Robotic rehabilitation exoskeletons are particularly valuable in therapy because they leverage robotic devices' unique potential for accurate and repeatable movements, and quantitative measurement in position and force domains. In addition to coordinated movement capabilities and functional workspace requirements such as range of motion (ROM) and torque required for ADL, a rehabilitation robot must possess quantitative measurement capabilities for evaluation, which requires high quality position sensing, good backdrivability, and backlash-free operation. Quantitative measurement capabilities and backdrivability, also termed device transparency, have been inferred from hardware-centric metrics such as inertia, static friction and viscous friction. These robotic device characterizations are useful for comparisons of the transparency of established devices, but do not quantify the effect the devices have on the kinematic movement properties. A direct comparison between movement measured by a robotic rehabilitation device and a no robot movement condition is required to validate a device as a reliable measurement tool. This comparison should take the form of generalizable characterization methods and metrics for motion-based device transparency assessments. Kinematic characteristics of coordinated movements are a prime target for investigations, since they can be measured in a non-invasive way, allowing for validation of an exoskeleton as a measurement device.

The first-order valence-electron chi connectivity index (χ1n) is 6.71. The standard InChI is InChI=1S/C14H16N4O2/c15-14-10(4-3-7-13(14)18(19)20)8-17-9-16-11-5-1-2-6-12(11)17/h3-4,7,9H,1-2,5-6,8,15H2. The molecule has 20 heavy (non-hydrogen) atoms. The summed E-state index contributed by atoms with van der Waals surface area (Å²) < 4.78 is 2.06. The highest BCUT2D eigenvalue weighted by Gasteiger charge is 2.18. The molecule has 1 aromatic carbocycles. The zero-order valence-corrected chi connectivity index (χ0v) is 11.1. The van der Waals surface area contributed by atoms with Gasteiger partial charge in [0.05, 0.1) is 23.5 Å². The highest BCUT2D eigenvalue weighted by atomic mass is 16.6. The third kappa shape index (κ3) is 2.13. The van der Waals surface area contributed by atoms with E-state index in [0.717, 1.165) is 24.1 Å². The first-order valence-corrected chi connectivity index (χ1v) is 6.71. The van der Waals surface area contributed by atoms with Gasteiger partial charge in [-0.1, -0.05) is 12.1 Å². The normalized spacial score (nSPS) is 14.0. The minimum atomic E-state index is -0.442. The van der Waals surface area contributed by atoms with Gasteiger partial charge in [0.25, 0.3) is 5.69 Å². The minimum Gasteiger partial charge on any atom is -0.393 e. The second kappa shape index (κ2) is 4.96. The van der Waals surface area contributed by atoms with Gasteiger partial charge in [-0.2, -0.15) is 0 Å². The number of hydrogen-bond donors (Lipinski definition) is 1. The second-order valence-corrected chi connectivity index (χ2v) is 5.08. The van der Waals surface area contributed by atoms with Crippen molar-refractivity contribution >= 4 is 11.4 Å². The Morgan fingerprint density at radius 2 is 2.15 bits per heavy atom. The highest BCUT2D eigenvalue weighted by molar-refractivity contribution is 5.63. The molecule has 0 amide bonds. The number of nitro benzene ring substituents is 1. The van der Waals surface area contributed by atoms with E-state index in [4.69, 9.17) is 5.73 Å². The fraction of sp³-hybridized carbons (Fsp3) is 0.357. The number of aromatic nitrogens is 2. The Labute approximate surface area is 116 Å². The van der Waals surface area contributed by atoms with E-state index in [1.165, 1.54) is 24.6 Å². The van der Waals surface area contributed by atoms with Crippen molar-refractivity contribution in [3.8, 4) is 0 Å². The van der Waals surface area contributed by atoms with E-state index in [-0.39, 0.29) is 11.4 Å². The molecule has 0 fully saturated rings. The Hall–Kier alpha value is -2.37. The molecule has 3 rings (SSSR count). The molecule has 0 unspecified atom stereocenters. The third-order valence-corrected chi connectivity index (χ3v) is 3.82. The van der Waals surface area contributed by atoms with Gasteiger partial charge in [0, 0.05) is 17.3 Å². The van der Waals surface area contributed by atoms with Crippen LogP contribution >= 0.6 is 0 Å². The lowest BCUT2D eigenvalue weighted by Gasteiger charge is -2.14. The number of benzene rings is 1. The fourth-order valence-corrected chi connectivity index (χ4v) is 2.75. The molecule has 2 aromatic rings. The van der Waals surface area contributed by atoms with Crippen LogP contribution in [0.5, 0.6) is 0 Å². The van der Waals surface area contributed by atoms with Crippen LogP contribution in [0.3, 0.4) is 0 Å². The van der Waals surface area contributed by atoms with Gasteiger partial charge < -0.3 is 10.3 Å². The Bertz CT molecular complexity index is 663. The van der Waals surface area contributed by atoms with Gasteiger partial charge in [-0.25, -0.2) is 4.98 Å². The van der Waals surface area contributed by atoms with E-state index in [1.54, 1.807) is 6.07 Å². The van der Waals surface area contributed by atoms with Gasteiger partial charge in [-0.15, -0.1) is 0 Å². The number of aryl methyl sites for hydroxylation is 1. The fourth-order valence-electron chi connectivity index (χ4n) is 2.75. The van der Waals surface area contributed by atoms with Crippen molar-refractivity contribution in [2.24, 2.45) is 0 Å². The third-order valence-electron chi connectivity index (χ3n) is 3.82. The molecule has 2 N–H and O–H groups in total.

Currently, we are interested in understanding the suitability of robots for rehabilitation and as an assessment device. This research project is focused on evaluating the effect of wearing the robot on coordinated, multijoint movements in a human-centric manner. The RiceWrist, RiceWrist-S, MAHI Exo-II, and the READAPT exoskeletons, detailed further in Robot Assisted Rehabilitation - Spinal Cord Injury (SCI) (http://mahilab.rice.edu/content/robot-assisted-rehabilitation-spinal-cord-injury-sci) and Design and Development of a Cybernetic Exoskeleton for Hand-Wrist Rehabilitation (http://mahilab.rice.edu/content/design-and-development-cybernetic-exoskeleton-hand-wrist-rehabilitation) are undergoing testing during multi-joint movements to assess their effect on healthy human movement, and validate their use as measurement tools. Future work on this project will include the development of general metrics for human-centric assessment of rehabilitation robots.